LATELY, I’ve been thinking and meditating on the idea of worship.We call our Sunday services, worship services: but where is the worship? Is it in the songs? Is it in the sermon? Or, is it in our attention to the sermon? Or, is it in something else? What about the work that goes on behind the scenes -- the people who get the church building and sanctuary ready; those who help with refreshments; and those who clean up? Are they not worshipping by the work they do? While I thought about these things, I was drawn back to the very genesis, the very first mention, if you like, of the idea of worship. In Genesis 2:3, after God’s creative work was done, the Bible tells us: He “blessed the seventh day and made it holy.” A couple of very interesting observations can be made from this. This is given before Moses (hence, it’s pre-Jewish), and it is also before man was placed in his “home” in the Garden, and definitely before any work assignments given to him to do. The “seventh” day was “blessed … and made holy.” And, importantly, later on in Exodus 20:8 we are commanded by the Fourth Commandment to "Remember the Sabbath day, to keep it holy.” Therefore, we can conclude that this day is special and is divinely consecrated for a special purpose. I submit to you that the purpose is worship. Today, our worship service is shaped largely by the legacy of the Reformation. The emphasis is on the Bible, the word of and from God. Therefore, the services focus on a sermon -- an exposition of part of the Bible or an exhortation on morality or faith. Worship in such a context also features prayers, Scripture readings, and congregational singing of hymns. Hence, the fundamental elements involved in our worship are: (a) worship that involves speaking; (b) worship that involves listening; and, (c) worship that involves doing. This worship form allows expressions from the heart, involves the mind and the body. There is upward praise, downward instructions (from above via the Word), and action that carries out instruction in the world around us. Do take note that we are to “Remember the Sabbath…” This is the response to God called for in this command. We cannot know God’s worth; much less proclaim it, unless God reveals Himself to us. So God initiates worship by revealing Himself to us. Then we respond, and the proper response is worship. The more we grasp His greatness, His power, His love, His character, the more we understand His worthiness, the better we can proclaim and show forth His worth – the better we can worship. In the old covenant, God required the Israelites to serve Him through a priesthood, a sacrificial system and a temple. In the new covenant, all believers are priests, all believers offer sacrifices all the time, and we as a body of people are the temple of God. The ministry of worship has been given to you -- so you can’t slack off!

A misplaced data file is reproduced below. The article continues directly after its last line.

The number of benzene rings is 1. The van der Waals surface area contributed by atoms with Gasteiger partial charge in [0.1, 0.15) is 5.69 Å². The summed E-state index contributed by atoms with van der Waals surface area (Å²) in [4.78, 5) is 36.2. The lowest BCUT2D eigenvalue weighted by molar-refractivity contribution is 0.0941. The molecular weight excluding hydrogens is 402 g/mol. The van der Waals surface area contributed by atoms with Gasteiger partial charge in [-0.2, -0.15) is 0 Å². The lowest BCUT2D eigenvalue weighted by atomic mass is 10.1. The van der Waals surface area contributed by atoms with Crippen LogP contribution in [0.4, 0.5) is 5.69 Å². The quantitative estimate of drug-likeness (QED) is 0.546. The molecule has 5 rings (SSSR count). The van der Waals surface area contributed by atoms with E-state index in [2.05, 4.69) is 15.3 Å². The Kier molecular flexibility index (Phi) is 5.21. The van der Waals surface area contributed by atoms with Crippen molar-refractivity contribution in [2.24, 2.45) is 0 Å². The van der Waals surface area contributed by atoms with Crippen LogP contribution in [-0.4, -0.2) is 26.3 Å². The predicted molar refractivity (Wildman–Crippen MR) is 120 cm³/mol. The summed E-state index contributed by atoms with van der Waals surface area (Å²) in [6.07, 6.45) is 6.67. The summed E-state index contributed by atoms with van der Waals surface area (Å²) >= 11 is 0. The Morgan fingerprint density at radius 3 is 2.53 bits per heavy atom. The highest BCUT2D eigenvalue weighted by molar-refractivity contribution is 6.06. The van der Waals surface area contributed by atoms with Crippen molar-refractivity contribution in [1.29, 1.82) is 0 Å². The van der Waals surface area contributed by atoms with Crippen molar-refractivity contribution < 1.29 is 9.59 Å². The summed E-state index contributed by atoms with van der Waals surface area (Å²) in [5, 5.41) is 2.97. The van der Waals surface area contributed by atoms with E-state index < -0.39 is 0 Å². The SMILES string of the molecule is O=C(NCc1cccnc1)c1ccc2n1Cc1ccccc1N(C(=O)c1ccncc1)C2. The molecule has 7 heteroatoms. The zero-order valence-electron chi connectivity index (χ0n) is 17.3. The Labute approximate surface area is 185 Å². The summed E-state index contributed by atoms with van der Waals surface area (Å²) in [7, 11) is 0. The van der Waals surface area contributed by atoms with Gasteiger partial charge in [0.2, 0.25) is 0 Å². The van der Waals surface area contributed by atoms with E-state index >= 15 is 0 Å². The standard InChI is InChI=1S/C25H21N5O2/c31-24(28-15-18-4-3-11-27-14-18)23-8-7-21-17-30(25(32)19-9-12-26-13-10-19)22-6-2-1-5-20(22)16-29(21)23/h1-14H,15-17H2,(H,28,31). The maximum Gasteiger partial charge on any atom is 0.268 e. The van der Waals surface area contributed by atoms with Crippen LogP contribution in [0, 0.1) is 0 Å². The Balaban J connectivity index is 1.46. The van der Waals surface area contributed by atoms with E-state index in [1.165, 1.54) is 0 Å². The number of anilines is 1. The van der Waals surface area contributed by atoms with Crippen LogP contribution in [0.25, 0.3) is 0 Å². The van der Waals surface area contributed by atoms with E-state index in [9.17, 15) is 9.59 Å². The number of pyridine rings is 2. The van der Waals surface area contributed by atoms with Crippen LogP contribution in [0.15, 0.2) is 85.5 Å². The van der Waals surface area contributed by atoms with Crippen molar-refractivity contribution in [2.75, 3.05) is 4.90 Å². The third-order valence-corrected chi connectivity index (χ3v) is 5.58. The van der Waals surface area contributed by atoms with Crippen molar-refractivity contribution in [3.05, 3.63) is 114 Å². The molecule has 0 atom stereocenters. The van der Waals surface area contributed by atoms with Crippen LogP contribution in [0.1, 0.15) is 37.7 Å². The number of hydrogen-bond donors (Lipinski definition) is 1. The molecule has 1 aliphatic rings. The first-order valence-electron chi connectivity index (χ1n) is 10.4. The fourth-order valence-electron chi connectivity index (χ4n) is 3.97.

Pastor Robert Chew